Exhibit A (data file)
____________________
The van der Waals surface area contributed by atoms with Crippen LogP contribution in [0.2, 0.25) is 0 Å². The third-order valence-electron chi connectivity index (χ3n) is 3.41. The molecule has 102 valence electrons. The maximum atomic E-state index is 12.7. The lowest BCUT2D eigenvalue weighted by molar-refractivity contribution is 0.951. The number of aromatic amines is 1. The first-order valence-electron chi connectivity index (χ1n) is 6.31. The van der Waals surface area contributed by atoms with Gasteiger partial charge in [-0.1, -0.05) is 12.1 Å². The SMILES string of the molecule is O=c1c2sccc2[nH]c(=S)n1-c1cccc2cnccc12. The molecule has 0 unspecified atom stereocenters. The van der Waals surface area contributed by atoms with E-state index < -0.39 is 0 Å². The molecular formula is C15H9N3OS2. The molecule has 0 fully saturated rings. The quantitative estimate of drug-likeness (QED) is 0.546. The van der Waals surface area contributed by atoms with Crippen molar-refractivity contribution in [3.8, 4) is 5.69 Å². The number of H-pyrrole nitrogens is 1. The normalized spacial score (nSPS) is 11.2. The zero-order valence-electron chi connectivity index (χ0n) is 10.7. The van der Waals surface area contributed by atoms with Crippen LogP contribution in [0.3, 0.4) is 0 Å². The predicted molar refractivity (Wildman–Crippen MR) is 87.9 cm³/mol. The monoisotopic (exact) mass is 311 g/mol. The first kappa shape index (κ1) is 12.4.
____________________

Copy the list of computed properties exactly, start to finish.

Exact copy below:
The van der Waals surface area contributed by atoms with Crippen LogP contribution in [0.2, 0.25) is 0 Å². The third-order valence-electron chi connectivity index (χ3n) is 3.41. The molecule has 102 valence electrons. The maximum atomic E-state index is 12.7. The lowest BCUT2D eigenvalue weighted by molar-refractivity contribution is 0.951. The number of aromatic amines is 1. The first-order valence-electron chi connectivity index (χ1n) is 6.31. The van der Waals surface area contributed by atoms with Gasteiger partial charge in [-0.1, -0.05) is 12.1 Å². The SMILES string of the molecule is O=c1c2sccc2[nH]c(=S)n1-c1cccc2cnccc12. The molecule has 0 unspecified atom stereocenters. The van der Waals surface area contributed by atoms with E-state index < -0.39 is 0 Å². The molecular formula is C15H9N3OS2. The molecule has 0 fully saturated rings. The quantitative estimate of drug-likeness (QED) is 0.546. The van der Waals surface area contributed by atoms with Crippen molar-refractivity contribution in [3.8, 4) is 5.69 Å². The number of H-pyrrole nitrogens is 1. The normalized spacial score (nSPS) is 11.2. The zero-order valence-electron chi connectivity index (χ0n) is 10.7. The van der Waals surface area contributed by atoms with Crippen LogP contribution in [0.3, 0.4) is 0 Å². The predicted molar refractivity (Wildman–Crippen MR) is 87.9 cm³/mol. The monoisotopic (exact) mass is 311 g/mol. The first kappa shape index (κ1) is 12.4.